Jacques Soumeillan, CEO of Cameleon Software, that publishes an offer definition, tariff and quote generation solution, gives us his views on online quotation in the health insurance sector.
What according to you does the online quotation approach mean for Health Insurance?
Today, the health domain is the archetype of this type of problems. Health insurers have precise and concrete challenges. The first includes having the correct offer with respect to the specific requirements of clients. These requirements are more diverse but the players today are more able to provide differentiated solutions than in the past. The second challenge is to have more cross-selling and up-selling.
The sales approach must be perfectly multichannel.
The tariff logic associated with these points prompt asking oneself the right questions: How can I prepare these offers quickly? How do I launch them in the market? How do I change and diversify them?
At what point does the “online” dimension act as a catalyst for these challenges?
There is a “new reality” of the Internet. The field is very competitive, it is difficult to have visibility and yet it is necessary to be very responsive. I also think that the customers are becoming smarter. They need access to simulations on the Internet in order to test the products without any marketing pressure.
At the level of defining the offer, there obviously are differences between the issues related to capturing the market, where it is necessary to win over Internet users, and service to the existing clients. The second point must not be ignored: most people already have a mutual insurance company and will start by thinking about what it has to offer while changing the cover.
The conquest requires a simple, direct and effective approach.
The response to subscribers is rather focused on the exhaustiveness and simulation required to enable clients to make up their minds.
To achieve a good result, a mutual insurance company requires tools that can change the offers in keeping with a market that has become very dynamic. The reactions must certainly no longer be in years as before, but in months or weeks.
Are reliability and data consistency added to this requirement of responsiveness?
The multichannel must be perfectly homogenous to ensure customer satisfaction. With a tool like Cameleon for example, we build an offer model that will be available as per the channel. Making a simple website to manage the Internet strategy can cause problems related to consistency while updating offers.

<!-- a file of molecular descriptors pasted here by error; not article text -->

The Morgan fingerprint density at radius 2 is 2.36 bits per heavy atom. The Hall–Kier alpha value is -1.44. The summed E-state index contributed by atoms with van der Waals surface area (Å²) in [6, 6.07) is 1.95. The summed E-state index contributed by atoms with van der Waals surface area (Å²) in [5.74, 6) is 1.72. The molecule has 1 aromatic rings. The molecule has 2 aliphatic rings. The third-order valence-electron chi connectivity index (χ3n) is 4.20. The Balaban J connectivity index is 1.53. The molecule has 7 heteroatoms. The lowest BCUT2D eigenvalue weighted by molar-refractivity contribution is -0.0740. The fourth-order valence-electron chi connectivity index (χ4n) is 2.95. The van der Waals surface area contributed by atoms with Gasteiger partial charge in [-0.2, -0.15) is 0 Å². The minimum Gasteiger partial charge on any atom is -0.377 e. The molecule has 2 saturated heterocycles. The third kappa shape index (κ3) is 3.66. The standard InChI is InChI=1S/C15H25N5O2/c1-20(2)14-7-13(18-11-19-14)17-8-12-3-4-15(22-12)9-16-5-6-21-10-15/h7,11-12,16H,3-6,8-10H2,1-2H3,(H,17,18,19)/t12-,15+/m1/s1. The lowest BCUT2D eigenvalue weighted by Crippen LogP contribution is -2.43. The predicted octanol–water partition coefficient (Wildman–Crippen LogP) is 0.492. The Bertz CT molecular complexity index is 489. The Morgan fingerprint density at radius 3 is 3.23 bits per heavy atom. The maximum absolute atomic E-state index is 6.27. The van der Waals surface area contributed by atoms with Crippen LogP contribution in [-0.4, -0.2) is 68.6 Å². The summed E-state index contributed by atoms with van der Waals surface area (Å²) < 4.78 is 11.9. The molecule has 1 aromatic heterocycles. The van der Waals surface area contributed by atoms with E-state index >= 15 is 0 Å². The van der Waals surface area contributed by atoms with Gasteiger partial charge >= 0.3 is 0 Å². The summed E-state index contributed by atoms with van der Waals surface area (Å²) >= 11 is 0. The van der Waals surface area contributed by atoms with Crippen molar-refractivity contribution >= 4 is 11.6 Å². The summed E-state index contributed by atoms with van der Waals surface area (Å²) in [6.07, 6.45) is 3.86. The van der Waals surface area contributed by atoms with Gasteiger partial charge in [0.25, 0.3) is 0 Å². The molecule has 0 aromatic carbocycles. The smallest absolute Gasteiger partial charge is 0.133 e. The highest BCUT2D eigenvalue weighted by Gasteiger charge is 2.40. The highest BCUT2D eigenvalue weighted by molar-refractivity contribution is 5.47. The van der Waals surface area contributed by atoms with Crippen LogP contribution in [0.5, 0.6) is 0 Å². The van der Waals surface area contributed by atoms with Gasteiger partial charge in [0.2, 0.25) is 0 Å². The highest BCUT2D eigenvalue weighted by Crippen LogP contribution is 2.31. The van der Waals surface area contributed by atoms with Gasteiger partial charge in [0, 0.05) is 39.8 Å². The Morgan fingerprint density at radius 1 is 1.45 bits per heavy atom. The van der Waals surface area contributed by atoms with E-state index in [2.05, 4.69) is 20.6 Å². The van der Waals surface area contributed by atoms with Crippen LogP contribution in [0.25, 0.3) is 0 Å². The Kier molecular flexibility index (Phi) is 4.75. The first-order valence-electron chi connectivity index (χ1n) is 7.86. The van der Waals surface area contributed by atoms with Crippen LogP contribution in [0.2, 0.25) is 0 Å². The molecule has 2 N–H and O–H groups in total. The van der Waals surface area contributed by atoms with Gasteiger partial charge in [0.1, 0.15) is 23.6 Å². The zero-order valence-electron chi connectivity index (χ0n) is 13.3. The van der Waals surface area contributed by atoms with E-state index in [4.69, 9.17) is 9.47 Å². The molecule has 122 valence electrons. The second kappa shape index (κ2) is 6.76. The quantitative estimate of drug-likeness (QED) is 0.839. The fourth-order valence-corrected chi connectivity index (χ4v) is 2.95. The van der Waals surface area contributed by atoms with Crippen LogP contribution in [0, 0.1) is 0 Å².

How can one compensate for the relational distancing caused by the “online” approach?
Today, technology is perceived to be interactive. Every different client reaction must trigger mechanisms that will help to take into account the specificities, in order to provide personalisation and proper advice.
Software like Cameleon must aim towards reproducing the marketing and sales know-how of the insurer on his/her website. It does not involve only displaying offers with a price list, like in a catalogue, but having an intelligent dialogue with the client.
In the other sectors of activity, the statistics already speak for themselves.
In car selling, 80% people make their choice online and then buy at the dealer. It is the same idea for health insurance companies. I don’t think that the role of the physical adviser would be reduced in any job.
Is it necessary to visibly reproduce the closeness that one would have by going to an adviser, even if it is difficult to eventually turn to “everything online”?
Absolutely! I think that by drawing a parallel with the other jobs, we are still in the idea of a complementarity. Today, there are even the major online business names that associate themselves with storehouses, warehouses and stores. There is a conjunction.
The web becomes completely indispensable because if you are not on it, you certainly are not going to have people come to your agencies. But, by processing a major part of business, it makes the advisers more available to treat the more complex problems, particularly the subscriptions: when there is a signature involved, everybody wants to be reassured by human contact and it is absolutely normal.